Sir! No Sir!, director David Zeiger’s revelatory documentary about American soldiers who protested the Vietnam War from within the military itself — a stand that sent many of them directly to the prison stockade — is clearly the film this former protest organizer was born to make. But for the longest time, he kept the subject at a distance, despite his own deep involvement in the GI anti-Vietnam movement. Zeiger, who’s now 56, worked at the Oleo Strut in Killeen, Texas — the coffeehouse that served as safe haven and rallying point for the increasingly radicalized soldiers of nearby Fort Hood — yet when he started making films at age 40, the L.A. native kept it local, making docs like the Hollywood-based Funny Old Guys, and Senior Year, the landmark 13-part PBS series filmed at Fairfax High. But then Iraq happened, and suddenly there was new resonance to the largely unknown story of those defiant Vietnam soldiers and the civilians who stood alongside them.
“The war in Iraq dragged the film out of me. Right away, this film started banging on me, saying, ‘You gotta make me, you’ve got to,’ ” Zeiger says, but he doesn’t get a chance to elaborate further. It’s been pouring rain all afternoon, and about five sentences into this interview, a power failure forces a venue shift, from a Silver Lake coffeehouse to Zeiger’s nearby home, with its enviable view of the skyline, and his office, located, appropriately enough, in an old basement fallout shelter. With its double-computer editing bay, this is clearly not the headquarters of a nostalgic hippie — there’s nary a peace sign or “Free Bobby Seale!” poster in sight — and when Zeiger’s young daughter comes in and sits down to color while her father talks about his work, I realize why Zeiger may have initially resisted Sir! No Sir!: He’s too fully engaged in the present to look back at the past.
Then again: Once a radical, always a radical. Ask him about the American public’s reluctance to question the Bush administration’s march to war and Zeiger replies, “The government today has been very effective in using fear as a motivating factor, to carve out their own agenda and make it difficult for people to have any sense of purity about opposing them.” Purity isn’t a word you hear too often these days, but it calls to mind Keith Mather, one of Sir! No Sir!’s most eloquent voices. Mather was a member of Nine for Peace, a group of soldiers who refused Vietnam duty and were arrested in the summer of 1968 after chaining themselves to sympathetic clergymen at the Haight Ashbury Community Church. Mather was then imprisoned at the Presidio, the San Francisco military stockade, where he and Army medic Randy Rowland, who also appears in the film, helped organize the “Presidio 27” sit-in, a spontaneous action prompted by the cover-up of the killing of a prisoner by a guard.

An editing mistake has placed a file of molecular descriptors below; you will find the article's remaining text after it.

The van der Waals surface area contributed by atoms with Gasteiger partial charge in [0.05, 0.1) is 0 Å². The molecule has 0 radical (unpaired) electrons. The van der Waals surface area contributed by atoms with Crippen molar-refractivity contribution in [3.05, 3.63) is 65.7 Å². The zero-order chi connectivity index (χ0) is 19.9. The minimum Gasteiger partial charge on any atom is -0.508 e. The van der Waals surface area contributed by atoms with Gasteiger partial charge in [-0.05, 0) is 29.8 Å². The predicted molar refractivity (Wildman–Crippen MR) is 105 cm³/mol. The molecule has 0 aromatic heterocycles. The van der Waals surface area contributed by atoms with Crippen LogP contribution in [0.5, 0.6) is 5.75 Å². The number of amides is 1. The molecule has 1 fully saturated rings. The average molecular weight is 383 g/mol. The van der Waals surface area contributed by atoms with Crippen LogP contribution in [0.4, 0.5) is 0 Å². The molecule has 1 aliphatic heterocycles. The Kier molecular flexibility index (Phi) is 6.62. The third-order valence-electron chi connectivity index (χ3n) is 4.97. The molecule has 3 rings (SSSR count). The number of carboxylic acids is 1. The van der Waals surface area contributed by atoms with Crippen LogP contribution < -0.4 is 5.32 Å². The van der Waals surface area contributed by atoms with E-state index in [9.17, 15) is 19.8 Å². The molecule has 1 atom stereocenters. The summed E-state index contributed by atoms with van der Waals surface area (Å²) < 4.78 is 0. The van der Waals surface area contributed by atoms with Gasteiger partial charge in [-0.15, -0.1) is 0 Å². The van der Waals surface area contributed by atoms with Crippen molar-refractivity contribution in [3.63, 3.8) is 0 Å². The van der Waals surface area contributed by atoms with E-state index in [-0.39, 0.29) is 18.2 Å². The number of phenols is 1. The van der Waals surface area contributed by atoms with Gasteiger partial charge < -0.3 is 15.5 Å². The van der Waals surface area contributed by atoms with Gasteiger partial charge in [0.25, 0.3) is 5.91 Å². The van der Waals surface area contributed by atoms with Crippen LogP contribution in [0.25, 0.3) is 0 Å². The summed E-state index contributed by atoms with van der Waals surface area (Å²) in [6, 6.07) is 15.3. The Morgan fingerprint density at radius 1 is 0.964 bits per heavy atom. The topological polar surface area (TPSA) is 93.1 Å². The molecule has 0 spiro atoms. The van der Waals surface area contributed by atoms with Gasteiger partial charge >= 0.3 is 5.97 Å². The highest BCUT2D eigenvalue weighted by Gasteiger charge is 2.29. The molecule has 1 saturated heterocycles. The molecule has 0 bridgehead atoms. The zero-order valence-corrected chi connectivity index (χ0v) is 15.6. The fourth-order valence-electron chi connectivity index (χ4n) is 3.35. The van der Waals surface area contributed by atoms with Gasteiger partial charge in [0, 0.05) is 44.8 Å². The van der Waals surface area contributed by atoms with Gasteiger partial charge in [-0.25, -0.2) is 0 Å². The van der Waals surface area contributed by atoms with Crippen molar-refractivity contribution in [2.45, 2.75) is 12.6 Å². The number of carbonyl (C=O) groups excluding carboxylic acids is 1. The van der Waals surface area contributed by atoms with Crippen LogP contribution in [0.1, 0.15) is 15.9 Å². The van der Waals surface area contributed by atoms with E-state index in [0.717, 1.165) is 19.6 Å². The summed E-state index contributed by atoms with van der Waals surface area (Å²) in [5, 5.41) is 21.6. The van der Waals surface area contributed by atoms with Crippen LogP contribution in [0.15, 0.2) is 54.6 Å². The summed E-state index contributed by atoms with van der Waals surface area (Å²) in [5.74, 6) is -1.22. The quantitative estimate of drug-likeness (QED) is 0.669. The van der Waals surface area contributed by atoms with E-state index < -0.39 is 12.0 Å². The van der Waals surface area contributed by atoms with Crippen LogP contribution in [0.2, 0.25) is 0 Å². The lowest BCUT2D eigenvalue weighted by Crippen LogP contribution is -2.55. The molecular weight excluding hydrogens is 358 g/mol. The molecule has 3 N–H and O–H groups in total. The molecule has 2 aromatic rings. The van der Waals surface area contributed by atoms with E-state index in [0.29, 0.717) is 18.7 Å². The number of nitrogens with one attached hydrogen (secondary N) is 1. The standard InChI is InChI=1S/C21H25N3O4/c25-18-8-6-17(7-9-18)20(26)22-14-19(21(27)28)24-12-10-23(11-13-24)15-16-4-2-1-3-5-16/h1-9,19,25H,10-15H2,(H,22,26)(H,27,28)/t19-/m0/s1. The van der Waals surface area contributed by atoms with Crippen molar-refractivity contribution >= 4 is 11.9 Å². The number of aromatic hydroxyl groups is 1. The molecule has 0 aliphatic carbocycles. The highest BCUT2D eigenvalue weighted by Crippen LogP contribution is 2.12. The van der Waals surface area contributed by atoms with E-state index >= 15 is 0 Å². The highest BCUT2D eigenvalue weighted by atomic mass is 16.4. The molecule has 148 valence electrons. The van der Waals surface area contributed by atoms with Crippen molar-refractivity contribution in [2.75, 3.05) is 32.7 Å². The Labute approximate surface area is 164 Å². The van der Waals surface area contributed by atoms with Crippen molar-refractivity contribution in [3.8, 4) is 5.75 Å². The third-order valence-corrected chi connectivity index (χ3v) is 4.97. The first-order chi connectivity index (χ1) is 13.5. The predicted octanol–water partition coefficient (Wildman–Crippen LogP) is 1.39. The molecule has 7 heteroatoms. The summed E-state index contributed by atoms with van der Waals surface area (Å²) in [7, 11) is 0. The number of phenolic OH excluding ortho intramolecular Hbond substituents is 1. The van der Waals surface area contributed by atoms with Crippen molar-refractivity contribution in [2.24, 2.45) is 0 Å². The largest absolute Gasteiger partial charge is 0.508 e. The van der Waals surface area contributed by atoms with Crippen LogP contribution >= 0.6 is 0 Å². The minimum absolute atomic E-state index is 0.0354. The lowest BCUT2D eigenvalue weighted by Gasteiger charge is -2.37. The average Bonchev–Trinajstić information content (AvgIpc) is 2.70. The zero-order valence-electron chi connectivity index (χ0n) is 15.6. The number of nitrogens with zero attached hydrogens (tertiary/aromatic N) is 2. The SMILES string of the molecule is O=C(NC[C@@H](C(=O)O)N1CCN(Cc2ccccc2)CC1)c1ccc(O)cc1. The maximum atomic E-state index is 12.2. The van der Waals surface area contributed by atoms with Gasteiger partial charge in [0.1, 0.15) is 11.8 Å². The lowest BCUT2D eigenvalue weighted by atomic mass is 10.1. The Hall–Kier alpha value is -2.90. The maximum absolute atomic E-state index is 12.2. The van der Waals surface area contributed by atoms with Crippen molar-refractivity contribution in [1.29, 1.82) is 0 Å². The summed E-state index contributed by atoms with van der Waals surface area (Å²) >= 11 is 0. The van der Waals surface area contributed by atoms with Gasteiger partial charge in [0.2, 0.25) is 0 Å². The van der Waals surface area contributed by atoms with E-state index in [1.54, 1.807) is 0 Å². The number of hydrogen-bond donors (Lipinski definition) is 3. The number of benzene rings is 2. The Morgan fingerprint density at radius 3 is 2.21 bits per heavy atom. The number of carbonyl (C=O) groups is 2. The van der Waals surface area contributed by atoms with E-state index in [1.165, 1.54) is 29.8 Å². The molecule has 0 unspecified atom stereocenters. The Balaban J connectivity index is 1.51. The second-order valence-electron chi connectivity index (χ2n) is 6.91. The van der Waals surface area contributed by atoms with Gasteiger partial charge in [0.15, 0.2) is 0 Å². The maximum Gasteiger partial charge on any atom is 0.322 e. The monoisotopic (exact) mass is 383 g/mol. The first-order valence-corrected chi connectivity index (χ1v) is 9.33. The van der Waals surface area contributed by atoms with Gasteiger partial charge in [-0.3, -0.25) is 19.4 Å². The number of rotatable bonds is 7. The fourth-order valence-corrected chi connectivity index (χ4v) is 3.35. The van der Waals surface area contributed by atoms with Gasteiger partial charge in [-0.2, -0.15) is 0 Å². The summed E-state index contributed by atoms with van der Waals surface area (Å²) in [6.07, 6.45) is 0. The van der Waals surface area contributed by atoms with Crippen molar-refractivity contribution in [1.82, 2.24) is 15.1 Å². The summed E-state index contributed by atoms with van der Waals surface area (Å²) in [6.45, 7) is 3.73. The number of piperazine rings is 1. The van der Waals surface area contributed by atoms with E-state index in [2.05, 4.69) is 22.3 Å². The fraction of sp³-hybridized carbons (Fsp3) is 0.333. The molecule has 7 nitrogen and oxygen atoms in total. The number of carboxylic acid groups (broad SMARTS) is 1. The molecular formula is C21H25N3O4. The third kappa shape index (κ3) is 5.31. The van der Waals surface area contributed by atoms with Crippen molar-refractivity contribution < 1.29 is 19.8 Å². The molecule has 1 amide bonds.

When Zeiger mentions Mather, I read to him Mather’s speech from the film, in which he describes his feelings at the height of the prison uprising: “I had nothing to lose. And I had no idea of what was gonna come. That’s a free place. It’s a really free place, you know? You don’t know what’s gonna happen, you don’t know where you’re going, but you know what you’re doing.” At that editing bay in the corner, Zeiger has surely listened to those words dozens of times by now, but they still clearly get to him. ”That’s it, that’s exactly it,” he says, popping up in his chair. “Keith was facing the death penalty — at minimum, 20 years in prison — and he’s talking about being in a free place. That’s mind-boggling if you think about it. You have to transport yourself back to that feeling, and that’s what I wanted to do with the film. I wanted people to know what the movement felt like. You could never predict where it was going to pop up or what was going to happen, what people were going to do. And there’s a real, crazy joy about that, you know, amidst this insane life-and-death situation.” He sits back, suddenly quiet. For this one moment, David Zeiger has traveled back in time.